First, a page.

There's a growing dread at the CIA these days that the vultures are circling, waiting to pick off the agency's best parts. The latest move causing concern is a play by Admiral Dennis Blair, the Director of National Intelligence (DNI), to name the next intelligence chief in Kabul. CIA director Leon Panetta, who has already named his own chief from the CIA's ranks, is reportedly fighting back, much to his boss's consternation. The decision about who gets Kabul will reportedly be made in the White House, though Senate Intelligence Committee chairman Dianne Feinstein has said she doesn't believe Blair can be overruled, according to the legislation that established the DNI. If Blair wins, it would be an unprecedented arrogation of the CIA director's authority, and the first time in its history the CIA would not be the lead intelligence agency in a foreign country.
This may sound like just the usual petty Washington bureaucratic maneuvering, with no real consequence. But for the CIA the stakes are critical existential, even, if you share my pessimism about its future. The CIA was given charge of spying overseas in the 1947 National Security Act, with unique authority to appoint chiefs of station. The act also put the CIA in charge of dealing with foreign intelligence services. The intent of the act was to make one agency responsible for coordinating all intelligence to prevent anything falling through the cracks, another Pearl Harbor. The CIA certainly has let things fall through the cracks, but won't a free-for-all for the lead intel post abroad make our intelligence more dysfunctional than ever? ()
The CIA would be justified in asking itself, What will stop Blair from taking another key station Baghdad, for instance? Blair is a Navy officer, and the suspicion is that his grab for Kabul has something to do with a plan for the Pentagon to assume the CIA's authority. What's more, it's not as if Blair's argument is without merit. We are in the middle of two inconclusive wars, and the Pentagon needs good, detailed tactical intelligence on these two countries, so why shouldn't Blair cater to the Pentagon's needs, possibly even appoint a uniformed military officer to Kabul? The CIA is better at political and strategic intelligence, but those are secondary considerations in hot wars. But by the same logic, will Blair then ask for Beijing and Moscow, this country's most important conventional-military threats? At the end of the day, the CIA is left with what, Luxembourg?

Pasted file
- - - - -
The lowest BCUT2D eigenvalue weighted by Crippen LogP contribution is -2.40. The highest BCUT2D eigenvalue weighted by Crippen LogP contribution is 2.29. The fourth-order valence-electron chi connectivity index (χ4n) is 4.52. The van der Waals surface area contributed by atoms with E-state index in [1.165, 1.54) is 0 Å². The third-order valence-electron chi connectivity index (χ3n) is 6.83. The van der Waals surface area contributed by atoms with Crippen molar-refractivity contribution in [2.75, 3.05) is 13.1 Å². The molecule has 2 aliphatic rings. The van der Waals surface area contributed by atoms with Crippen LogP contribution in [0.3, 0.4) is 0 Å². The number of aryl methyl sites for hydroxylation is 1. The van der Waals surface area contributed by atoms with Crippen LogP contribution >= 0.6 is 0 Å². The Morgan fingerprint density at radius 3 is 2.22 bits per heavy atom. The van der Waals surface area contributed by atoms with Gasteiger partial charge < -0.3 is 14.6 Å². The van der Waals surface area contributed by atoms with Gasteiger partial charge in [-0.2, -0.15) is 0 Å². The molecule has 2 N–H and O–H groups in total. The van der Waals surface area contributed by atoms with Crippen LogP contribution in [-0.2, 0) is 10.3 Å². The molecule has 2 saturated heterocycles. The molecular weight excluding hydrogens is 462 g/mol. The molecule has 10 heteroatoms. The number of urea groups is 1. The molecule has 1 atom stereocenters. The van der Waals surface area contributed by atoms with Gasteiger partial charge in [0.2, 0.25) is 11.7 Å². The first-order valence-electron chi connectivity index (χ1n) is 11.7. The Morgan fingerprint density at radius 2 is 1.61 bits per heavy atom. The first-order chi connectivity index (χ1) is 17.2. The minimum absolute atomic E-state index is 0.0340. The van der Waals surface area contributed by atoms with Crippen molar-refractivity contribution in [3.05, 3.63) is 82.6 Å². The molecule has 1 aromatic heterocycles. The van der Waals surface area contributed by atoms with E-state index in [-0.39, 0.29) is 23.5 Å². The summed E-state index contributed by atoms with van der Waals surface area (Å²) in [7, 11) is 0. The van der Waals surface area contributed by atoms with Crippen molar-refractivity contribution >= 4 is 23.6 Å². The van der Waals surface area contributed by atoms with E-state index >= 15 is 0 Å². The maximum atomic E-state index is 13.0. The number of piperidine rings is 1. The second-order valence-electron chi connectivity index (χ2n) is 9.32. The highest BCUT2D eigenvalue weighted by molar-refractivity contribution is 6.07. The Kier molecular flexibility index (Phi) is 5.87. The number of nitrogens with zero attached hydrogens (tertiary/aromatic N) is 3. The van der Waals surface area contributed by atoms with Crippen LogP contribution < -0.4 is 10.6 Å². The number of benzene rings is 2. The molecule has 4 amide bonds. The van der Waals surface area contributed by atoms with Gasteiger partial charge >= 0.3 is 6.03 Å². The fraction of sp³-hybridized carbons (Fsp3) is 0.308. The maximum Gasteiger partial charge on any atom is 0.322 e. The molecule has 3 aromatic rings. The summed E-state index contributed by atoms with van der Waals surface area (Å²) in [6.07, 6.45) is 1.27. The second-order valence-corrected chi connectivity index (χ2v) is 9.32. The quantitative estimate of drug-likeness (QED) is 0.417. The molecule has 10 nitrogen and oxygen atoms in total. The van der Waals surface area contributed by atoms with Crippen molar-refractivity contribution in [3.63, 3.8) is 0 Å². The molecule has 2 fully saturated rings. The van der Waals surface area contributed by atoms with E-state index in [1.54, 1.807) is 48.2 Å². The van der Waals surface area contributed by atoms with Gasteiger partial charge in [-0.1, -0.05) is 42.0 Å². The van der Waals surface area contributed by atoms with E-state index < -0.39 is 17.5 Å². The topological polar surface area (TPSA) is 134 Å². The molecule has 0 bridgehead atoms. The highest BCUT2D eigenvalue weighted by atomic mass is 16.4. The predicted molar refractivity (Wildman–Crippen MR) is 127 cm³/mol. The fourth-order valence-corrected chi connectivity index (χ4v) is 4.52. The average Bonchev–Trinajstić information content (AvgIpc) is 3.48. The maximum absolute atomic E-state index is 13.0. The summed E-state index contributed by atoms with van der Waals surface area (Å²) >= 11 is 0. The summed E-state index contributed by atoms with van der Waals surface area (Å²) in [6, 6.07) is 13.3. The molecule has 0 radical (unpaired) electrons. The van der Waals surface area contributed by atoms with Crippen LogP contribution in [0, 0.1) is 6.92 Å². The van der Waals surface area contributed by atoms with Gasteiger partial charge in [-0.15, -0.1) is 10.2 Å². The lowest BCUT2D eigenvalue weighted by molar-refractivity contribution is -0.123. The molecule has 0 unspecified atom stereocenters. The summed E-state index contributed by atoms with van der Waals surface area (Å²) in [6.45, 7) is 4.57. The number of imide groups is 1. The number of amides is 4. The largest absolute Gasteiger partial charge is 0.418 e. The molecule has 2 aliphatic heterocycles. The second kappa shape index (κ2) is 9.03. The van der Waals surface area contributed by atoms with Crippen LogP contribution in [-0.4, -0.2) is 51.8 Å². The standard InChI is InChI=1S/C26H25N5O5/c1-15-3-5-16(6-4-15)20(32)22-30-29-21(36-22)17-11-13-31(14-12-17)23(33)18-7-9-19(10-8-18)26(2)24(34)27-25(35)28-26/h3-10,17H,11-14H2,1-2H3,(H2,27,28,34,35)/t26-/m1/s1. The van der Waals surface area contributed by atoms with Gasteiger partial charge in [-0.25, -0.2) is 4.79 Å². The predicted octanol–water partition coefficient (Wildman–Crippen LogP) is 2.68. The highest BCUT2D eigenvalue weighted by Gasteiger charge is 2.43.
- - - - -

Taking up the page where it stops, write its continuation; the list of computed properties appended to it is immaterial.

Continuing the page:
In order to really understand the CIA's angst, you have to remember that the Pentagon already takes more than 80% of the intelligence budget. It runs the National Security Agency and the Defense Intelligence Agency and is in charge of satellites. In Afghanistan and Iraq, the Pentagon dwarfs the CIA in terms of people and money it has for spying. Which leaves the CIA with stations like Kabul serving as small but important citadels of independent civilian intelligence. ()
And that independence is key. What few people understand is that a CIA station chief in every country in the world has the authority to send back to Washington and disseminate around the government what is essentially finished analysis. This happened in Iraq in mid-2003, when the CIA station in Baghdad sounded the alarm that the invasion was about to go very badly. When the White House and the Pentagon's civilian management read the Baghdad chief's conclusions, they raged, dismissing the analysis as "defeatist," even going so far as to accuse the chief of being a closet Democrat. The chief came home, but that did not stop his successors, CIA officers from the ranks, from sending in similar bad news every 60 days.
I do not know whether Blair intends to appoint a uniformed officer chief in Kabul or not. But if he does, we need to know whether that chief will be in the military's chain of command or remain an independent voice, one the President needs to hear as we get deeper and deeper into Afghanistan.
Baer, a former CIA field officer assigned to the Middle East, is TIME.com's intelligence columnist and the author of See No Evil and, most recently, The Devil We Know.